Age Discrimination in Employment Act, Older Worker Benefit Protection Act

IBM Takes Novel Approach to Dodge Age Disclosures.

Citing “privacy” concerns, IBM has stopped disclosing Older Worker Benefit Protection Act (OWBPA) information identifying job titles and ages of those being separated and retained during recent layoffs, according to published reports by Bloomberg.

To get around the mandatory OWBPA disclosure requirements for the waiver of claims under the Age Discrimination in Employment Act (ADEA), which can reveal disproportionate impacts to older workers, IBM does not require the release of ADEA claims as part of its severance packages, but it does require that employees who accept the severance packages agree to try their age discrimination claims through binding arbitration, Bloomberg reports. No word of any legal challenges to this novel approach, but we expect that most employers would not like the idea of paying out severance, and then having to face arbitration claims – and added liability exposure – for age discrimination. Still, it may be an effective tactic to consider to shield information about the ages of affected employees in large reductions in force.

Michael Homans is a Labor & Employment attorney and founding partner of HomansPeck LLCFor more employment law updates, including news and links to important information pertaining to legal developments that may affect your business, subscribe to Michael’s blog, or follow him on Twitter @EmployLawUpdate.

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ADEA, Age Discrimination in Employment Act, New Jersey Law Against Discrimination

The Octogenarian Doctor Will See You Now.

Clients occasionally call to ask whether the age discrimination laws stop applying at some age – 65, 70, 75 or 80. For example, is it safe to force a physician to retire when he reaches age 81?  What do you think?

The answer is not as simple as one might guess. First, the federal law, the Age Discrimination in Employment Act (ADEA), originally protected workers up to age 65 – allowing discrimination against those older. In 1978, Congress raised the age ceiling to 70, and in 1986 Congress eliminated the age ceiling altogether.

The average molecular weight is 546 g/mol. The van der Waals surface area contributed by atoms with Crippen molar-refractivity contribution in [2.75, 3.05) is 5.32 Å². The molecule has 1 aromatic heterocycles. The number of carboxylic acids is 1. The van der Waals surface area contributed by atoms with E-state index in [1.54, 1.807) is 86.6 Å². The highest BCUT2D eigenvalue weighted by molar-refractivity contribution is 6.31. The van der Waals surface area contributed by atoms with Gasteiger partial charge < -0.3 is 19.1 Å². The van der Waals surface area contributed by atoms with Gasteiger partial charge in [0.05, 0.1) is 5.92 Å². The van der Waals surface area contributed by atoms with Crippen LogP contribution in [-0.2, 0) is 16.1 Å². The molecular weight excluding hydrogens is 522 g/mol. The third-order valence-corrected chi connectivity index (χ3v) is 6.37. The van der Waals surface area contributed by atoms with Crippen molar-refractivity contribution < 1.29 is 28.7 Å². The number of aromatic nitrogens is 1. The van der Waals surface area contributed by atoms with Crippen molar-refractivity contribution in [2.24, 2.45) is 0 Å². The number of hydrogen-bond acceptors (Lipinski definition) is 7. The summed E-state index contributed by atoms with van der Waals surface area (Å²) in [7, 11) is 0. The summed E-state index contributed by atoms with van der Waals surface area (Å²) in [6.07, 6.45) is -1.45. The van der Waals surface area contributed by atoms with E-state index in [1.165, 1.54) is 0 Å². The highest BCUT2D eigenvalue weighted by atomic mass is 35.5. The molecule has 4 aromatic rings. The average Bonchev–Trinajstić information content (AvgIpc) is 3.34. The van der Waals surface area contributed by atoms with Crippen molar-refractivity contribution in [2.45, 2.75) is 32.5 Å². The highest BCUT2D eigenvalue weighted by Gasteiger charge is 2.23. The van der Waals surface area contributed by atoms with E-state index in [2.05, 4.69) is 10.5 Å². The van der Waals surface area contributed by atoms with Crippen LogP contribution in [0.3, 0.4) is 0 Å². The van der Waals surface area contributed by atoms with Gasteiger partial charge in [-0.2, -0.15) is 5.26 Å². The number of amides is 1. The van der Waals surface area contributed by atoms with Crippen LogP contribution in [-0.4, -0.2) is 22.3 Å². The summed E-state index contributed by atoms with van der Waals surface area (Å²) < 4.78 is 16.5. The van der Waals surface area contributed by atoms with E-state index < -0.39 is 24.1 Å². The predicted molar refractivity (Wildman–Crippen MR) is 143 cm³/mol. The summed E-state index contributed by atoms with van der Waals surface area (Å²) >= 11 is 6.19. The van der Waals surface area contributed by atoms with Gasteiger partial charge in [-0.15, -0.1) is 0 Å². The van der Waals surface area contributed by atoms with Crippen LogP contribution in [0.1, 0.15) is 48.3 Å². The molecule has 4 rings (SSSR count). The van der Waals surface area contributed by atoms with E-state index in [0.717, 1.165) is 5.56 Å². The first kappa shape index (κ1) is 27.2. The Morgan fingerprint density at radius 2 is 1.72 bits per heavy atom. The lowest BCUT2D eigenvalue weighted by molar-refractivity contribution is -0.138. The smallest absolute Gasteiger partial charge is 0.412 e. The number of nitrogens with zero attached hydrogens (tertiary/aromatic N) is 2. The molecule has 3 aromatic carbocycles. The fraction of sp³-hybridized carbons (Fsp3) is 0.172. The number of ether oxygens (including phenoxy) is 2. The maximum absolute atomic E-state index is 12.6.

So the answer is no age limit, right? Well, not quite. The ADEA allows age requirements and limits in some occupations, such as firefighters, law enforcement officers, and certain federal jobs, and even includes a rarely used exception for “bona fide executives or high policy makers” who have attained age 65 and have an annual retirement benefit of at least $44,000.

And for businesses with fewer than 20 employees, state anti-discrimination laws often have loopholes for certain professions. In New Jersey, for example, the New Jersey Law Against Discrimination allows employers to refuse to hire or promote any person over age 70, and the state has age requirements for certain professions, including those in healthcare.

All that being said, it’s still not a good practice, generally, to terminate an employee simply because of his age. As for that 81-year-old doctor, well, that’s a real case. In Hurkin v. Woodward Res. Ctr., an Iowa state healthcare center learned this lesson the hard way last month when it had to pay Dr. Zane Hurkin $450,000 (following a jury verdict in his favor) after he proved he had been fired because of his age.

This age stuff is not just an interesting legal issue. Recent reports indicate that the number of people aged 65 and up still working has surged in the past 20 years from 12.1 percent to 16.1 percent, and that by 2019, workers 55 and older will comprise 25 percent of the workforce. We can all hope this workforce is like fine wine, getting better with age.

Michael Homans is a Labor & Employment attorney and founding partner of HomansPeck LLCFor more employment law updates, including news and links to important information pertaining to legal developments that may affect your business, subscribe to Michael’s blog, or follow him on Twitter @EmployLawUpdate.

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